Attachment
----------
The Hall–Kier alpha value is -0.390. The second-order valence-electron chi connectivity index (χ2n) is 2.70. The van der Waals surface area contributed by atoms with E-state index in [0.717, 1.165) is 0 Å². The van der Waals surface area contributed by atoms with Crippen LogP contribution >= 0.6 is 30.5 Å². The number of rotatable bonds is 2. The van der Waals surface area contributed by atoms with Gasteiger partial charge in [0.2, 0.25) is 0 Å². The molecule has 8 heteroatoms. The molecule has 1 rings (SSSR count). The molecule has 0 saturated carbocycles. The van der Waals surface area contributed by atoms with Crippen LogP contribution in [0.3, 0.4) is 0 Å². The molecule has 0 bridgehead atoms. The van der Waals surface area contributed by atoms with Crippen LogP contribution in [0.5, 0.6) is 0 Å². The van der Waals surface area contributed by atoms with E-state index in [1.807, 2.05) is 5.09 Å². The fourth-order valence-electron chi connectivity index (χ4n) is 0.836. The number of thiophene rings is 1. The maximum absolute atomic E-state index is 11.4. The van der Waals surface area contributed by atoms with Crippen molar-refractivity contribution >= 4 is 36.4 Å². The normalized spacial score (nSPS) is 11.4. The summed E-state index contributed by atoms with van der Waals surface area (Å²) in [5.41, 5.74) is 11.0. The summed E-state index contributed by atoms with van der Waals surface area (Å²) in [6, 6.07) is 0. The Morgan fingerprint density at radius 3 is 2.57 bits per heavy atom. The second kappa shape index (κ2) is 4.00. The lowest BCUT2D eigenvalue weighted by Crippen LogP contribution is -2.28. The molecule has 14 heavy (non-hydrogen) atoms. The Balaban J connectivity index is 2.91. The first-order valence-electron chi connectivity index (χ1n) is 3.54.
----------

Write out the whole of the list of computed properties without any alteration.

The Hall–Kier alpha value is -0.390. The second-order valence-electron chi connectivity index (χ2n) is 2.70. The van der Waals surface area contributed by atoms with E-state index in [0.717, 1.165) is 0 Å². The van der Waals surface area contributed by atoms with Crippen LogP contribution >= 0.6 is 30.5 Å². The number of rotatable bonds is 2. The van der Waals surface area contributed by atoms with Gasteiger partial charge in [0.2, 0.25) is 0 Å². The molecule has 8 heteroatoms. The molecule has 1 rings (SSSR count). The molecule has 0 saturated carbocycles. The van der Waals surface area contributed by atoms with Crippen LogP contribution in [0.3, 0.4) is 0 Å². The molecule has 0 bridgehead atoms. The van der Waals surface area contributed by atoms with Crippen LogP contribution in [0.5, 0.6) is 0 Å². The van der Waals surface area contributed by atoms with E-state index in [1.807, 2.05) is 5.09 Å². The fourth-order valence-electron chi connectivity index (χ4n) is 0.836. The number of thiophene rings is 1. The maximum absolute atomic E-state index is 11.4. The van der Waals surface area contributed by atoms with Crippen molar-refractivity contribution >= 4 is 36.4 Å². The normalized spacial score (nSPS) is 11.4. The summed E-state index contributed by atoms with van der Waals surface area (Å²) in [5.41, 5.74) is 11.0. The summed E-state index contributed by atoms with van der Waals surface area (Å²) in [6, 6.07) is 0. The Morgan fingerprint density at radius 3 is 2.57 bits per heavy atom. The second kappa shape index (κ2) is 4.00. The lowest BCUT2D eigenvalue weighted by Crippen LogP contribution is -2.28. The molecule has 14 heavy (non-hydrogen) atoms. The Balaban J connectivity index is 2.91. The first-order valence-electron chi connectivity index (χ1n) is 3.54.